- Auxiliary Coolants. Installing closed-loop cooling systems with heat exchangers and glycol- or oil-type coolants can add additional costs and concerns for maintenance and for coolant storage, disposal, and potential leaks or spills.
How To Meet The Challenges
Choosing low-horsepower pumps designed specifically to resist cooling and clogging problems commonly experienced in package plants can go a long way toward keeping processes flowing. The cutaway diagram in this document offers a multifaceted basis of comparison for upgrading failed pumps or evaluating options to current OEM package plant designs. That includes pumps for a variety of ‘dry pit’ applications — raw sewage intake, charging tanks, transfers to or from equalization (EQ) tanks, pumping sludge from the bottoms of clarifiers and settling tanks into trucks, or unloading septic vacuum trucks.
Figure 2. An ample cooling-jacket design (demonstrated here) that avoids the restrictions of narrow inlet ports provides cooling performance comparable to that of a submerged pump. The constant flow of water can keep the pump motor naturally cooled without added components or costs, despite intermittent operation and direct exposure to sunlight.
- Convenient, Continuous Cooling. A pump with a fully enclosed cooling jacket that provides ample continuous flow of clean, clear, or clarified cooling water around the entire motor housing can essentially function like a submerged pump (Figure 2) that requires no ancillary hardware, connection, control, or coolant costs. Pumps of this design have been shown to run 15°C (59°F) cooler than pumps with smaller, easily clogged cooling ports. Circulated cooling water is filtered using a controlled radial tolerance, or ‘labyrinth effect’ facilitated by the volute and upper impeller shroud. Additional benefits include improved lower seal lubrication and cooling.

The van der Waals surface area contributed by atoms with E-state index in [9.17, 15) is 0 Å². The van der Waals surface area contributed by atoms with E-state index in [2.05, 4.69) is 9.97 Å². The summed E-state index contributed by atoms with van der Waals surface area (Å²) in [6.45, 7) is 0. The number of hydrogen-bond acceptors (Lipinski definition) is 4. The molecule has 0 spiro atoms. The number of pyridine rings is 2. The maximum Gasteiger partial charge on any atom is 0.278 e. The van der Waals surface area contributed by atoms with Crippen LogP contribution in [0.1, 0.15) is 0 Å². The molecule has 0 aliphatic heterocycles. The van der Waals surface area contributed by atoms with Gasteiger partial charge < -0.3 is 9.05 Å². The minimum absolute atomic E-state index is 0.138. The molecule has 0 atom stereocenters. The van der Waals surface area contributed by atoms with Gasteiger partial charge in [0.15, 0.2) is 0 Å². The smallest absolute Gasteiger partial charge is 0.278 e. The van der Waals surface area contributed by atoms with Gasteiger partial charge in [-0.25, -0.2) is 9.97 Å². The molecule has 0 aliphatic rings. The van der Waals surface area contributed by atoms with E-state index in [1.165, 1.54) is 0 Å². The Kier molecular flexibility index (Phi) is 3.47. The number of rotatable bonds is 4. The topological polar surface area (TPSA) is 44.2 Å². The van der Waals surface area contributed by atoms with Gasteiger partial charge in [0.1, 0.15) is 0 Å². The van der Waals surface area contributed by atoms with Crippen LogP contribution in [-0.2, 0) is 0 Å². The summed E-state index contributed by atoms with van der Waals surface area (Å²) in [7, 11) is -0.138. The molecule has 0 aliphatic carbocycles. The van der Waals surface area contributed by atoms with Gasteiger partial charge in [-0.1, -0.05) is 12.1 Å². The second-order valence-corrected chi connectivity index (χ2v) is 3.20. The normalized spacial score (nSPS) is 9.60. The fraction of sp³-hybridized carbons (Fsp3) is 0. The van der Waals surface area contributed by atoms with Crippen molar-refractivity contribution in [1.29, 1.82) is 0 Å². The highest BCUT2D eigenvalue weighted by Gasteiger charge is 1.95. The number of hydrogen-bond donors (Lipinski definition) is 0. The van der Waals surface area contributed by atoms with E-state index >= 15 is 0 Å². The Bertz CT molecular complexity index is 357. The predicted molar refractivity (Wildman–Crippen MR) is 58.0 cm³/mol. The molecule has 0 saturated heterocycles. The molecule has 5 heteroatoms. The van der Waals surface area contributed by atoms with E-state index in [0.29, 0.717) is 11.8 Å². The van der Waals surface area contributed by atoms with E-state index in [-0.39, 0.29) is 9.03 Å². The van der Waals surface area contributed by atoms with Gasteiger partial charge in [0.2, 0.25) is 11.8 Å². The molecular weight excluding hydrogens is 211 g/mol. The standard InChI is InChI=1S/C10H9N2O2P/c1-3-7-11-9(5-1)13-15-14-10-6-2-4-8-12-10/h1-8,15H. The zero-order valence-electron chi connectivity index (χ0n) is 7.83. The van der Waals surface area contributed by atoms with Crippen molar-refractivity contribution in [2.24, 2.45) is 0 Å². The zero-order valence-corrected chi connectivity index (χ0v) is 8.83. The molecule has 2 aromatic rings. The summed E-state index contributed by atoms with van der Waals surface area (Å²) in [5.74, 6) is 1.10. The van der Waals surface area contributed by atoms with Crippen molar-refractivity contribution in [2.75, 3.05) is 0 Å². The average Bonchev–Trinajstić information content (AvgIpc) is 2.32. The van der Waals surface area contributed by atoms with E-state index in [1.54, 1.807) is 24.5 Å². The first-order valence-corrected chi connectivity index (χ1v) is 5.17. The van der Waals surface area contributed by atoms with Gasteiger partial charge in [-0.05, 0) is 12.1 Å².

- Minimal Clogging And Ragging. Computer-aided impeller and pump volute designs (Figure 3) that minimize dead spots in the volute and recirculation inside the impeller enable solids in the wastewater stream to pass through the pump more easily instead of hanging up (Figure 4).
- Ease Of Cleaning. Pump applications requiring routine impeller or cutter adjustment can pose difficult maintenance challenges, especially when installed with hard-piped suction and discharge connections. In anticipation of cooling flow blockages or ragging, look for pump designs that minimize those potential problems and aid in easy routine cleaning by operating staff personnel if they do occur — without need for highly skilled labor to dismantle critical hydraulic or electrical components.
- Space-Saving Convenience. In compact package plants where space constraints are common, product-cooled pumps that offer the flexibility of both vertical and horizontal mounting can be a significant advantage. And when those designs can be assembled from common components to satisfy a variety of capacity needs, the ready availability of pump sizes tailored to specific applications can be an added convenience for pump specifiers.
Figure 3. Pump manufacturers who use computational flow dynamics to refine housing and impeller designs can improve hydraulic efficiencies by more than 80 percent over traditional pump designs.
Figure 4. A pump with a single volute impeller and a wide opening at the centered intake port provides ample flow to accommodate most debris passing through a package plant, as highlighted in this video clip.
The reduced complexity of product-cooled pump solutions designed to account for real-world concerns in package plant operations helps first-time users have more confidence in handling a wide range of concerns. These typically include: breakdowns or premature end-of-life, solids-entrained flows, the impact of VFD turndown on cooling needs, and the ready availability of job-matched pumps that can provide trouble-free performance and reduce the risk of performance disruptions due to excessive maintenance. Additional benefits to look for in any evaluation of product-cooled pumps include the experience of distributor and technical personnel who can address the task-specific needs of package plant applications to help shorten the learning curve.
Special thanks to Michael Vizza of Barney’s Pumps Inc. for his contribution to this article.
Originally published with WaterOnline.